Gardening was something I began maybe six years ago after renting a cottage with a small side garden. I quickly got the bug and realized that my green thumb had been passed on by my grandmother. Now, with my own home, I've started digging up patch by patch to create what someday will be my very own strolling garden.
Friday, May 21, 2010
Another Blustery Day
The two big work deadlines for next week haven't left much time to work in the garden. The winds and 90s degree weather hasn't helped either. It's not yet June and we've already had several days in the 90s. Course, none of that has stopped me from plotting my next garden schemes, reading about gardening or hitting the nurseries last weekend for plants. I do have to get on the ball and put more time into the garden though, before it becomes so hot that I can't work in the yard after noon.
Here are some images of what my strolling garden looked like in spring, about a six weeks ago before the roses and irises burst alive with the bulk of their blossoms. The garden is going on three years old now. There was no landscaping when I moved in, except for the bermuda grass the builder had put down two weeks before I moved in. I HATE that grass. It creeps, crawls and leaps everywhere, particularly in my flower beds. Someday I hope to have all the grass removed [except maybe for a very small plot] and replaced with either gravel or a hardscape of some kind. But I digress... annoyance over the grass can do that!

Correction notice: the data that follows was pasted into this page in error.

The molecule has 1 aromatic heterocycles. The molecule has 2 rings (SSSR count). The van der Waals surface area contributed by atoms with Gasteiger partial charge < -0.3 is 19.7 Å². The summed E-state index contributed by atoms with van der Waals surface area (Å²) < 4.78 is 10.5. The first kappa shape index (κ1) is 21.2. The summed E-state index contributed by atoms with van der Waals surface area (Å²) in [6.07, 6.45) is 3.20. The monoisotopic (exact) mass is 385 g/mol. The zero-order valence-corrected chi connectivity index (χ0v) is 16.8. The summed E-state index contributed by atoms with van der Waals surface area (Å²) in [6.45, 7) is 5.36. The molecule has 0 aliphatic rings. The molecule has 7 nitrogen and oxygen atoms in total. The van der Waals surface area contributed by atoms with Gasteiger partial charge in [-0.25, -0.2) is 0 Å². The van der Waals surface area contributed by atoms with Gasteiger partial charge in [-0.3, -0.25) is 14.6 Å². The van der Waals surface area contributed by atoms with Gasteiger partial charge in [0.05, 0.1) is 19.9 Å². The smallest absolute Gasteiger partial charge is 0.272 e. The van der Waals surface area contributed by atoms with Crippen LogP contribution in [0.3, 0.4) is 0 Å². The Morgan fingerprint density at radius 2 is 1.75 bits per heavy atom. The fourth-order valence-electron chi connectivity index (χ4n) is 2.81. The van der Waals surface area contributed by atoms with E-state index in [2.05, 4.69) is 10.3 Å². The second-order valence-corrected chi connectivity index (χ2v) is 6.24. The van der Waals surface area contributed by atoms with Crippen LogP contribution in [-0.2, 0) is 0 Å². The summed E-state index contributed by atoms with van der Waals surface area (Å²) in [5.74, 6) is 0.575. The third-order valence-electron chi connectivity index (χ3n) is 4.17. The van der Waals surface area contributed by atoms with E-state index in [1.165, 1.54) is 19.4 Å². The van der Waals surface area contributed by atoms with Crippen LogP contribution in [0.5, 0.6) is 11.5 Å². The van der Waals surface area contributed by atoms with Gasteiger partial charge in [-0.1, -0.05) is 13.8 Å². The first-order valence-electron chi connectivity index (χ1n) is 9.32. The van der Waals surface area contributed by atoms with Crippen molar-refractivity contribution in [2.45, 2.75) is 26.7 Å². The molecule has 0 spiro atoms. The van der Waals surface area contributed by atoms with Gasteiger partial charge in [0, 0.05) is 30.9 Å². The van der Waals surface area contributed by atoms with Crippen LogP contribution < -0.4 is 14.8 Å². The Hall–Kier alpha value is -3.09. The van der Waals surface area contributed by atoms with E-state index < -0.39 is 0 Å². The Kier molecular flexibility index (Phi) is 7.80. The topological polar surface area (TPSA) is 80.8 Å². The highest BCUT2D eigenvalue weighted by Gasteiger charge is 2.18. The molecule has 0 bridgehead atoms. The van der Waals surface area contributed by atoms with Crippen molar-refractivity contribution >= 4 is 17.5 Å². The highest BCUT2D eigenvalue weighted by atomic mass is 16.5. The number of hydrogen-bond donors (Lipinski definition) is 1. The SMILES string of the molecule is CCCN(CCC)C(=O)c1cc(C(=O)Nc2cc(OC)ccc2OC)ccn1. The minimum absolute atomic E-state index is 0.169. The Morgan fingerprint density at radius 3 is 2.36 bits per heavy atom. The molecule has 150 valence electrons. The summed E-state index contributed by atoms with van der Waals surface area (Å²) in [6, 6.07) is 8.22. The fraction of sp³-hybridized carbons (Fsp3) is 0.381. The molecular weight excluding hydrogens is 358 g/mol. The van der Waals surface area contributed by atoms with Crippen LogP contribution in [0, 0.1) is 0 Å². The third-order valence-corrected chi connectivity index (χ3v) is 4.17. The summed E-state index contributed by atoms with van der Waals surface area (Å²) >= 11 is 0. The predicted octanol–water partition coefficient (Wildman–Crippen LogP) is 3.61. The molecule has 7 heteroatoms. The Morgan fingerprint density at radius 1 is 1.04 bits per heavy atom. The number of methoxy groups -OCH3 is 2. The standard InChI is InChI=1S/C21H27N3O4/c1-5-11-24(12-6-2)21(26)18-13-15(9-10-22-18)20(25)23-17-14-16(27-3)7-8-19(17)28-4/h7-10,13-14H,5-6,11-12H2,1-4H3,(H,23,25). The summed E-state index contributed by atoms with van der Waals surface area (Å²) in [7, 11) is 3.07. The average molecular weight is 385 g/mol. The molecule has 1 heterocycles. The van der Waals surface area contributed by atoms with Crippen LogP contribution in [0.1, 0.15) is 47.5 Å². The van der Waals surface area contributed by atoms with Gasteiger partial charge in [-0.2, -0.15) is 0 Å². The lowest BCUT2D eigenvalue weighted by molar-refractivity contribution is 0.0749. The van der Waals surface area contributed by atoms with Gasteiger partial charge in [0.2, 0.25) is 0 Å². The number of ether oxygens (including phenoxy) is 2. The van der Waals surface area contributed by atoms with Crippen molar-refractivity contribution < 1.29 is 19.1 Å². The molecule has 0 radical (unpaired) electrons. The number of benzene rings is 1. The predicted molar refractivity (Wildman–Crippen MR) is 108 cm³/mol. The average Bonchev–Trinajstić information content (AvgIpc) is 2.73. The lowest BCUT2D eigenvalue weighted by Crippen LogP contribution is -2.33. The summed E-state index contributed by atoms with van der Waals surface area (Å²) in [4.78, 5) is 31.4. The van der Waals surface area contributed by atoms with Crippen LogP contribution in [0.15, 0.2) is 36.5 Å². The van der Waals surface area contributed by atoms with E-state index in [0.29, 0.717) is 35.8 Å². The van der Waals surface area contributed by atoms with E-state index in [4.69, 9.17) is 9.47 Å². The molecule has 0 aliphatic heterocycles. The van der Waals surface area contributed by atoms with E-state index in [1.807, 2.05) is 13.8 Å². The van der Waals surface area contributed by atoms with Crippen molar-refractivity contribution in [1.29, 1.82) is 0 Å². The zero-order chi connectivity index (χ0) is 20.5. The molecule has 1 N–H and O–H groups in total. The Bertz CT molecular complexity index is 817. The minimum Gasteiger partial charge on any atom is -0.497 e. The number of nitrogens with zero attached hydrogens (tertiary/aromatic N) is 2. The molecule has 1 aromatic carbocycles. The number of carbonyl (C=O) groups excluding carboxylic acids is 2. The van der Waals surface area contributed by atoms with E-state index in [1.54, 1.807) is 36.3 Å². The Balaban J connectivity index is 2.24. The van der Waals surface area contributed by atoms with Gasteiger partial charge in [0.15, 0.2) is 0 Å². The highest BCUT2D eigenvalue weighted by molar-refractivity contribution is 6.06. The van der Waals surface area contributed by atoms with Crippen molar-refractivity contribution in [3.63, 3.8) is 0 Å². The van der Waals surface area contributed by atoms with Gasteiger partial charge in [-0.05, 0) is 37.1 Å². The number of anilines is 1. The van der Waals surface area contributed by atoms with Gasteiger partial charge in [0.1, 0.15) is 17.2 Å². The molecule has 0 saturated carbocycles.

This is looking south. The grass along the right edge by the fence will hopefully be gone by this summer to expand the bed. Then only the grass walkway through the arched arbor will remain. The plan is to have this walkway end at the back bed and to the left of that stepping stones would lead me out to the main grassy area to the left. The Dutch irises had just started going to town around this time.
This view is taken from that grassy walkway looking east. The winds ripped the pretty bird house off the top of the pole so that's something that will need to be replaced. The stone bird bath in the background sits in a small circular bed which will be a herb wheel.
The three-legged, metal rose arbor is still standing... though it's already starting to rust. Have no idea what I'm going to do if and when the thing falls apart. The roses, Climbing America, are going strong. One bush is already over six feet tall and had over 100 blossoms on it when it started blooming.This rose really lives up to its claim to be a vigorous grower. The bush in the foreground is a Bird of Paradise bush that is starting to bloom this month. The bees and hummingbirds love it.
This is the beds in the southeast corner of the yard. It was the first one I dug up and looking back I probably would have put the arbor at an angle in front of the bed but oh well. That's gardening. It's ever changing and I think that's a big reason why people garden. There's always something new. Plants expand, produce "babies" and/or die which requires the purchase of new plants. It's a living canvas which you can make as monochromatic or vivid as you, the gardener, want.
A third matching arbor is sitting in the garage, waiting to be erected. Just have to expand one of the beds to put it in, which would require me to dig out more of the Bermuda grass. Did I mention I HATE the grass?